First things first – what are the Brandenburg Concertos all about?
The Brandenburg Concertos, originally titled ‘Six concertos for several instruments’, were composed by Johann Sebastian Bach over several years from 1711–1720. Today, they’re widely seen as some of Bach’s best work and serve as a perfect introduction to the world of Baroque music. Each concerto was written for a different combination of instruments and demonstrates a musical style that was popular in Bach’s lifetime. It’s thought that this variation was intended to show off the instrumental strength of the Cöthen Court Orchestra, giving each musician a chance to demonstrate their virtuosity.
Why did he write them?
The concertos as we know them today can be seen as a particularly labour-intensive job application. In 1721, Bach sent the compositions to the Margrave Christian Ludwig of Brandenburg, the younger brother of King Frederick I of Prussia. Bach accompanied the music with a self-deprecating note thanking him for his interest in ‘the small talent that Heaven has granted me for music’. Not so coincidentally, Bach was coming to the end of his role as the director of music at the princely court of Cöthen and looking to secure further employment. Bach had met the Margrave Christian Ludwig of Brandenburg a couple of years before and promised to provide him with some compositions.
It’s believed that rather than writing new pieces specifically for the Margrave, he picked out a compilation of previously performed works that he felt exemplified his abilities and adapted them for this presentation. Unfortunately, it appears that the Margrave never replied to Bach, nor had the compositions performed, so we’ll never know if he’d have approved of his name being attached to the work. Thankfully it’s unlikely that Bach was too disheartened by this, as he found a job shortly afterwards as the musical director at one of the oldest schools in the world: Thomasschule in Leipzig, a role he then held for 27 years.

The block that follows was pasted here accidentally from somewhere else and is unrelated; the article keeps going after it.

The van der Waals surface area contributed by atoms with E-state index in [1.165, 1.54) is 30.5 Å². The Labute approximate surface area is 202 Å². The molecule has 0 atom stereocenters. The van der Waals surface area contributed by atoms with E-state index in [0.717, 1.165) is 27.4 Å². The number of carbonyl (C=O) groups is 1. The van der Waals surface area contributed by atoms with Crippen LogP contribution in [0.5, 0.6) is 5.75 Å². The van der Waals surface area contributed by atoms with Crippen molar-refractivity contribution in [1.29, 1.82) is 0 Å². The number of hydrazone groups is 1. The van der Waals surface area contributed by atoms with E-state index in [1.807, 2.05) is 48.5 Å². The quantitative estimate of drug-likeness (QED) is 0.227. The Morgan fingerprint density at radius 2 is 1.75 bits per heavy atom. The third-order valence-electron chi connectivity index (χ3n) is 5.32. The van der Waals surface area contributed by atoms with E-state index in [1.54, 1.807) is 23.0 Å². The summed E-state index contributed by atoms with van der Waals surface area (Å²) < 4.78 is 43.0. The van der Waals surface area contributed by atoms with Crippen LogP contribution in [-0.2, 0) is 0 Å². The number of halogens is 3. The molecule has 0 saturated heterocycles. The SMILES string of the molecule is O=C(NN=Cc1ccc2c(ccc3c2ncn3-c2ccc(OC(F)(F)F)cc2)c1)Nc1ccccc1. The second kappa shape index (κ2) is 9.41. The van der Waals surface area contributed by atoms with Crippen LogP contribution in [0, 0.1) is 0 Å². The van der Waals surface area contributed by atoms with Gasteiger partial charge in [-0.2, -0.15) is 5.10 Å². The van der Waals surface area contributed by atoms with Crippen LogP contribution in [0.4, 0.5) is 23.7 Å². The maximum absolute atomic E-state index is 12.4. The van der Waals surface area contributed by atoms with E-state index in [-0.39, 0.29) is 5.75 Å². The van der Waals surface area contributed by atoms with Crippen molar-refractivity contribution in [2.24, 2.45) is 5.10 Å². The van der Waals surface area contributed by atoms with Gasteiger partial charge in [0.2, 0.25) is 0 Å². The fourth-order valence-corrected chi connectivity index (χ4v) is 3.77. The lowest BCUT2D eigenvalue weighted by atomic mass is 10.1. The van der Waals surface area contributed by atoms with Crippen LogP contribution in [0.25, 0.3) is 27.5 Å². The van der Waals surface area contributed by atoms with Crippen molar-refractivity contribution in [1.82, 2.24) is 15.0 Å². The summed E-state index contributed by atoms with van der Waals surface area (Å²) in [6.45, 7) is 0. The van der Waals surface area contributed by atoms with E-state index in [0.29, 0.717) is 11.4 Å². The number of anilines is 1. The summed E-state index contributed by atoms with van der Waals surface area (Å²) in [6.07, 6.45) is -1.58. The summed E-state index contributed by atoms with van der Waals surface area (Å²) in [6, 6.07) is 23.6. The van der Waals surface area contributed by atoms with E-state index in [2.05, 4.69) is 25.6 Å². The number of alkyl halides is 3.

Why are there six of them?
A pre-occupation with numbers runs throughout Bach’s work. Ever humble, he had a particular fondness for the numbers 14 and 41 as they were equal to the mystical numerology values of the letters in ‘Bach’ and ‘JS Bach’ respectively. Although the significance of the number six is less apparent, it also appears frequently throughout his work. As well as his compositions ‘Six Suites for Solo Cello’ and ‘Six Partitas for keyboard’, he is believed to be the author of a poem on the theme of smoking a pipe, which consists of six stanzas. There’s a reason Bach is better known for music than poetry, but truly devoted fans can enjoy some Edifying Thoughts of a Tobacco Smoker here.
Who’s performing them?
This performance, recorded as part of our At Home series in partnership with abrdn, is led by conductor and harpsichordist Richard Egarr, a specialist in baroque music. He hand-picked an ensemble of period musicians from across the world especially for this International Festival appearance. The concert marked the finale of the 2022 Queen’s Hall series and received glowing reviews, with critics particularly praising Egarr for his ‘Elton John-like’ harpsichord playing. You can watch a characteristically dynamic solo performance at the Utrecht Early Music Festival here.
Tell me about Richard Egarr
Now an internationally known conductor, Richard Egarr has been a classical music enthusiast since childhood and trained as a choirboy at York Minister and Chetham’s School of Music. Although he specialises in Baroque music, he has played and performed music from a wide range of historical periods and enjoys subverting expectations around how a performance of early music should look and sound. Having worked on both historically informed performances and modern interpretations, Egarr says that for him ‘the real joy comes in taking that experience and translating it into a language that’s digestible for a modern orchestra’. He acknowledges that ‘much of this music relies on modern players for its survival’ and has worked to introduce audiences around the world to this repertoire in an approachable and entertaining way.
How can I watch it?
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